Lesson Plans Based on Movies & Film Clips!                                         

Terms of Use  TWM Blog 



LEARNING GUIDE TO:

WALK ON WATER

SUBJECTS — World/Israel, Germany, WW II/Germany/Holocaust;
SOCIAL-EMOTIONAL LEARNING — Sexual Orientation; Breaking Out;
MORAL-ETHICAL EMPHASIS — Caring.

Age: 14+; MPAA Rating -- R for some language including sexual references, and for brief nudity; Drama; 2004, 103 minutes; Color. Available from Amazon.com.

This fascinating study of grief, guilt, and emotional growth is useful in history and ELA classes. It has a gay man in a positive leading role.

Description: Eyal is a Mossad assassin trying to recover emotionally from the suicide of his wife. He is assigned to pose as a tour guide keeping watch over Axel, a young German whose grandfather evaded responsibility for murdering thousands during the Holocaust. Axel is gay. He is in Israel to encourage his sister, now living on a Kibbutz, to return to Germany for their father's 70th birthday party. Neither knows that their grandfather is alive and will attend the celebration returning to Germany from his hiding place in South America. As the story progresses Eyal and Axel become friends despite Eyal's homophobia and each discovers something new about himself.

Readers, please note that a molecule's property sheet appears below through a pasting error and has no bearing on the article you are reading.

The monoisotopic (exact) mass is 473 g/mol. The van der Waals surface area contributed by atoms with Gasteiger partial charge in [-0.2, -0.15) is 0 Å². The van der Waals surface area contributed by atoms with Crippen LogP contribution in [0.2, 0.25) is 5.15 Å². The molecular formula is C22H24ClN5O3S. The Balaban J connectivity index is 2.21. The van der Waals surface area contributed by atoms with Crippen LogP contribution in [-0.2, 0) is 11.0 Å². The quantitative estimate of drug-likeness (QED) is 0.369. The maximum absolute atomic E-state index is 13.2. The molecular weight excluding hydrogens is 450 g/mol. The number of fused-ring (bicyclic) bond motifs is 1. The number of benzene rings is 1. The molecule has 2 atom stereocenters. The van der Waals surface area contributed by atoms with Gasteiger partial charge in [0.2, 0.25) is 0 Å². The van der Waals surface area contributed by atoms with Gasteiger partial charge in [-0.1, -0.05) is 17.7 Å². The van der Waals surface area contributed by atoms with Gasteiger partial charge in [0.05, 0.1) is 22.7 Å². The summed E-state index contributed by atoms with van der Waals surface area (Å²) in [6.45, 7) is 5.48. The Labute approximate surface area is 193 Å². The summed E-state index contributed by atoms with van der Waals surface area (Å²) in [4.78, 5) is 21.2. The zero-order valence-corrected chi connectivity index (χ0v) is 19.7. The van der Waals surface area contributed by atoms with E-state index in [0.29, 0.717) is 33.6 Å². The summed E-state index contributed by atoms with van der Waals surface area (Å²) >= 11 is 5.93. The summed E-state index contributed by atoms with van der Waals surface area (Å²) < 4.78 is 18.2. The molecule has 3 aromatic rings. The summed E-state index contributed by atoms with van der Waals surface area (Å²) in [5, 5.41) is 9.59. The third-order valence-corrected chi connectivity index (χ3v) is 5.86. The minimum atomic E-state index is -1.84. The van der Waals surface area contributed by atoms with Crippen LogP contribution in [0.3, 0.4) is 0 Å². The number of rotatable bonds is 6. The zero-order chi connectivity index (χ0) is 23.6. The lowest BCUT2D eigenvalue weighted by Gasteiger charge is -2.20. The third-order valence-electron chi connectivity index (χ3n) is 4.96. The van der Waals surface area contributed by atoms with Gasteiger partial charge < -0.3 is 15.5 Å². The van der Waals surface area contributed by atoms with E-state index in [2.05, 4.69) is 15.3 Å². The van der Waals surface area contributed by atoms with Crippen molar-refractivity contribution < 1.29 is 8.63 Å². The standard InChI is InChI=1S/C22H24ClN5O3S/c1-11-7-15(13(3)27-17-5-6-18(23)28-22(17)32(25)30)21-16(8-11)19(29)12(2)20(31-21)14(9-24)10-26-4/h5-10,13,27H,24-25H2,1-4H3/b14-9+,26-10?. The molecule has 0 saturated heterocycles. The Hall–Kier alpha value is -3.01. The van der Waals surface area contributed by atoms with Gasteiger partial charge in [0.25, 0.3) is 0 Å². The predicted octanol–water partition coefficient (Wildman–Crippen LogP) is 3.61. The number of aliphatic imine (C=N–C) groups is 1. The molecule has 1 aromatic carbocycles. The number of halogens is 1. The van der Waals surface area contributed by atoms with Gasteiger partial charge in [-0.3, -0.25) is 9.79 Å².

Rationale for Using the Movie: Walk on Water presents a story of interest to students learning about the Holocaust and to anyone living in countries resisting terrorism, especially the U.S., Israel, and the nations of Western Europe. The movie will be of special interest to Germans in its exploration of the reaction of young generations to the Holocaust. The story has engaging universal themes and provides an opportunity to analyze the literary devices of character development and irony.

Objectives/Student Outcomes Using this Learning Guide: Students will gain perspective about the costs of assassination as a tool in the war on terror. They will work through an interesting psychological study of grief and guilt while also experiencing a story with a homosexual man in a leading role and a straight man who sheds his homophobia. Students will sharpen their discussion and research skills while analyzing the literary elements of the story.

Possible Problems: Minor. There is discussion about gay sex and circumcision. The conversation is appropriate for the story and has humor value.








 







LEARNING GUIDE MENU

Rationale and Objectives
Possible Problems
Parenting Points

Using the Movie in Class:

      Introduction
            For All Classes
            For ELA Classes
            For Social Studies Classes

      After Watching Discussion Questions

      Assignments

SUPPLEMENTAL MATERIALS
IN A SEPARATE DOCUMENT


Additional Discussion Questions:
      Subjects (Curriculum Topics)
      Social-Emotional Learning
      Moral-Ethical Emphasis
            (Character Counts)

Other Sections: